Right from the start, and before I had any inkling that I'd pursue a career in photography, I was impressed with the portfolio of people Beaton built up over his decades of work. Aside from his long access to the royal family, there are politicians and artists and writers (including his old nemesis, Waugh) and movie stars and the Rolling Stones, shot in styles that varied from studio glamour portraits to snapshots.

As befits a man who was as known at one point for his drawings as his photos, and who probably achieved his greatest fame as a film and theatre designer, Beaton had enormous creative resources to draw upon. Despite his avowed lack of technical expertise, he used multiple exposures many times in his career, as in his portrait of T.S. Eliot, which was definitely an inspiration when I was assigned to shoot Sri Lankan-Canadian writer Shyam Selvadurai. While not an exact copy of Beaton's Eliot shot, it gave me the guts to try the only in-camera multiple exposure I ever attempted, if only to say that I'd followed Beaton's prompt and done it.

Nancy Beaton by Cecil Beaton, 1926
Norma Shearer by Cecil Beaton, 1930
Bjork, Toronto, 1997

The first photos that really struck me in Danziger's book were Beaton's dreamy tableaux from the '20s and '30s, featuring yards of draperies, scavenged props and crumpled cellophane - cheap materials meant to give the impression of fantasy and luxury. While similar effects were achieved by a more technically accomplished photographer like Angus McBean - a contemporary whom Beaton pointedly ignore in his many diaries - I couldn't help but be taken by the pantomime surrealism achieved in an early picture of his sister Nancy, or the much more modernist feel he gets from crumpled plastic sheeting in the Norma Shearer portrait.

I had Beaton in mind every time I pulled back the window curtains in a hotel room and draped them over a convenient floor lamp. I don't know how many times I resorted to this trick over the first decade of my career, but the best result was probably my portrait session with Bjork, probably because the singer was exactly the sort of quirky personality that Beaton would have responded to, if he'd ever gotten her in front of his camera.

Audrey Hepburn by Cecil Beaton, 1954
Liane Balaban, Toronto, 2004 

Years after I'd first opened the Danziger book, I began finding inspiration in the work Beaton did mid-career, shooting celebrities like Marilyn Monroe, Joan Crawford and Garbo in his custom-designed suites at the Sherry-Netherland, St. Regis or Ambassador hotels in New York City. They were much more informal portraits than the high style glamour and society work he'd been doing a couple of decades earlier, and often did little to disguise the setting.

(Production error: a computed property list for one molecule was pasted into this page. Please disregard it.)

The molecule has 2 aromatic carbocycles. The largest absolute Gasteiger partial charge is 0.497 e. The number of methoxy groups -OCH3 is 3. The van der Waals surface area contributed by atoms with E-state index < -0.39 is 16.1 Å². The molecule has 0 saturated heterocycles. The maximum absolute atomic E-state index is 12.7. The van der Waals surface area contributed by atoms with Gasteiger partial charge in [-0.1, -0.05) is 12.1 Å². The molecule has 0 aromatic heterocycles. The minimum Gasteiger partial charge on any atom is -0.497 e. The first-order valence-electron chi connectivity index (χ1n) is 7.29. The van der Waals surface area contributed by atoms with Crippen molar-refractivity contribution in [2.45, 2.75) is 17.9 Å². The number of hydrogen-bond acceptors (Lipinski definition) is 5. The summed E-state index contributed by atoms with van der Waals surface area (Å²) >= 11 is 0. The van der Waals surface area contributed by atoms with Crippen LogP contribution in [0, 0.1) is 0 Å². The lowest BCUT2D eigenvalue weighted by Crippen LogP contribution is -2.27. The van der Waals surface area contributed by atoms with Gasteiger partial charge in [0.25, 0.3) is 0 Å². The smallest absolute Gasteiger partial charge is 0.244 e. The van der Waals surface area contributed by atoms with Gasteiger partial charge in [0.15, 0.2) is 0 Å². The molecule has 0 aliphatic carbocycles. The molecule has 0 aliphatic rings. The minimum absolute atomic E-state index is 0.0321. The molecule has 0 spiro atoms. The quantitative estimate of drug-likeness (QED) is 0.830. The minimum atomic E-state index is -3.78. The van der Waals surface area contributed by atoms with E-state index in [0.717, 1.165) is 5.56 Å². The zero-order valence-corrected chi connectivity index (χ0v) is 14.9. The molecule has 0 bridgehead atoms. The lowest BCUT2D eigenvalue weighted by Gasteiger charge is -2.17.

Working exclusively in hotel rooms during the 2000s, I drew on Beaton once again, using ad hoc or natural light in cramped, rushed conditions much as I imagined he might have. I didn't have the luxury of building up a rapport with subjects like Beaton did with Audrey Hepburn, star of My Fair Lady, the film that made his name as a set and costume designer. But when actress Liane Balaban entered the hotel room during the 2004 film festival looking very gamine - a word I probably learned from reading Beaton - I instinctively put her in a far corner of the room hoping to get something remotely like Beaton's 1954 portrait of Hepburn.

I've written before that I was disappointed with the portrayal of Beaton as a graying court toady in the Netflix miniseries The Crown, and Lisa Immordino Vreeland agreed with me.

"That character they chose - God, he was such an oldie! He looked so stodgy, didn't he?"

"At the same time," she reflects, "it's amazing that he was mentioned in four episodes. I was not happy with the portrayal. I loved the historical aspect of it, and then sometimes they'd show the real archival footage, like when the Duke and Duchess of Windsor were with Hitler and Goebbels in Germany, it was fantastic. But I don't think we think of Beaton like that because, well, I think of him as one of the Bright Young Things. I think of him as the younger Beaton, and he was kind of frumpy when he was old. For some reason Snowdon is seen as more attractive."

I think Cecil Beaton is long overdue for rediscovery, and Lisa tells me that she's heard rumours of a biopic in the works. Rupert Everett, who reads Beaton's letters and diaries on the soundtrack of Love, Cecil, would have made a perfect young Beaton, but by the time the film actually gets made he might be more appropriate as the aging photographer, worried about his reputation and legacy and, even more sadly, haunted by loneliness and regret.

For her part, Immordino Vreeland says that she felt fortunate with her choice of a subject, who left such a massive visual legacy in addition to an in-depth written record of his life.

"We had all this material to be able to talk about his emotions, his insecurity, his sadness over love, his different friendships, his creativity. You're fortunate when you have material like this right from the start."